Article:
Festool (not Fats) Domino and such ilk.

This is an interesting tool. Same money as the Domino, roughly. The standard 32 mm spacing is appealing.
http://www.hoffmann-usa.com/htm/pds32/pds32.htm
Add a mitre saw:
http://www.hoffmann-usa.com/htm/miter_saws/MS35SF_Double_Miter_Saw.htm
and then find out we're doing it all wrong:
http://www.hoffmann-usa.com/htm/keys/intro-keys.htm
Nonetheless, a very interesting company.
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it ought to be more adjustable.
Supposedly the big thing about the Domino is all the end grain it give for glue.
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I know of at least two shops who need such a system as they use a lot of dowels. Maybe I can get them to buy it so I can borrow it. (wishful thinking, I know)
The system is a little rich for me, as I could never get it approved by the treasurer, but I can lust after it. There is a big project I am consulting on that this would be perfect for. I can include it in the proposal. Even if they don't go for it, I will look good.
Thanks for the info. I will file it and scheme on acquiring something like this for my own personal use. (The wish list is getting very long)
One potential problem would be the old imperial versus metric thing again. I am reasonably certain that the shops I know are all using imperial dowels.
This Hoffman company has some great, specialized tools. Way beyond the needs of the average home shop. But if you were doing certain types of production work, they would be very useful.
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Robatoy wrote:

V e rrrrrrr eee In ter rrrrressss ting ... but dowels?
You gonna brag to a customer that all your stuff is put together with dowels? I guess you could tell them you use "round loose tenon" mortise and tenon joints, noting that mortise and tenon joinery is an old tried and true, Traditional means of joinery, found in the finest of furniture.
On second thought - how many people shopping for "furniture" at IKEA would give a tinker's dam how the stuff is put together.
charlie b
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I totally agree. the 'floating tenon' has more cachι. Besides, a choice between the Hoffman and the Domino is easy. The one thing I do like about the Hoffman, is the 32 mm spacing. THAT can be put to use in many nifty ways.

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This equipment is almost entirely from Germany and these guys appear to be nothing but distributors.
Dowels are still "widely" used in the furniture business due to the cost.
You are also right about what people think about concerning furniture construction.(They don't)
charlieb wrote:

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"charlieb" wrote in message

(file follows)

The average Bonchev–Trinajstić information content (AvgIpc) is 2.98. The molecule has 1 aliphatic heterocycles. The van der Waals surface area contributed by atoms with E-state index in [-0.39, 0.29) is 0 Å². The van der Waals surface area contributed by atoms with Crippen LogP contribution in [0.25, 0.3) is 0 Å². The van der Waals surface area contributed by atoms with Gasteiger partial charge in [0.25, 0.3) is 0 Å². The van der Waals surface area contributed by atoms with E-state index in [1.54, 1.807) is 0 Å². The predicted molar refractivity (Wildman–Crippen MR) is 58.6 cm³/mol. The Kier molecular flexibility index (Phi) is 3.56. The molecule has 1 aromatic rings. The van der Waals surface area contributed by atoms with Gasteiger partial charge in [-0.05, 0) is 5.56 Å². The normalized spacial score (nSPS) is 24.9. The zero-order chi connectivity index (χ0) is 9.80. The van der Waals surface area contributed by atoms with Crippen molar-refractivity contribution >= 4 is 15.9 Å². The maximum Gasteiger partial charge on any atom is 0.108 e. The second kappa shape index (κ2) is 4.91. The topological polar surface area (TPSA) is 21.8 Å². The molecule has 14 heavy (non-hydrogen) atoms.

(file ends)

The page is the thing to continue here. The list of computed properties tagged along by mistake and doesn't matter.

Speaking of Ikea. This past week I saw an Ikea kiddie chair, belonging to the 3 year old twins next door, sitting on the curb on trash day with the seat broken out. (I guess Mom figured she's way behind on previous "can you fix this?" karma and didn't want to ask again, so just threw it away.)
Being sneaky and noticing they had just left, I snatched it from the trash, brought it into the shop, replaced the broken melamine seat with 1/2" baltic birch plywood, beveled the edges to keep splinters out of little bottoms, and a quick sanding and a couple of quick coats of spray can lacquer later, had the chair sitting on their front porch, as good as new, before they got back in 30 minutes.
When she knocked on the door a few minutes after that with a "Did you do this!?", I just grinned, blamed it on the tooth fairy, and told her the next time the nanny (200lb +) needed a footstool, to use that one. (I guessed right!)
It's a pretty sturdy chair now, even if it was originally "Ikea", and I guarantee the next time she makes those chocolate matzo cracker's for Passover, I'll have a plentiful supply.
Worth thanking Ikea for! :)
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"Swingman" wrote in message

Are you trying to make the rest of us look bad? :)
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"Lee Michaels" wrote in message

Naaah ... You would have done the same thing.
I guarantee there is not a wRec'er worthy of his salt who, with a shop full of tools not 50' away and plenty of scrap plywood, could have resisted that opportunity!
:)
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"Swingman" wrote in message

I have reinforced many conventional book cases. I just slap a doorskin on the back and secure it with some brads. Unlike Norm, I actually use a hammer to drive the brads. And if the shelves are starting to droop I will make up some dividers of the correct height and jam them in there. These are secured with some long finishing nails.
I figure it is a lot less work than making a replacement book case out of real wood.
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<G> Good one. There's a TV show, I don't recall the name.. Junk-Something, and they pick up an interesting piece of garbage, make something out of it, and put it back where they found it. A big ol' headboard into a bar? (Only one I saw a bit of). Cool concept, which could be funny. I'm sure somebody here can shed more light on this.
r
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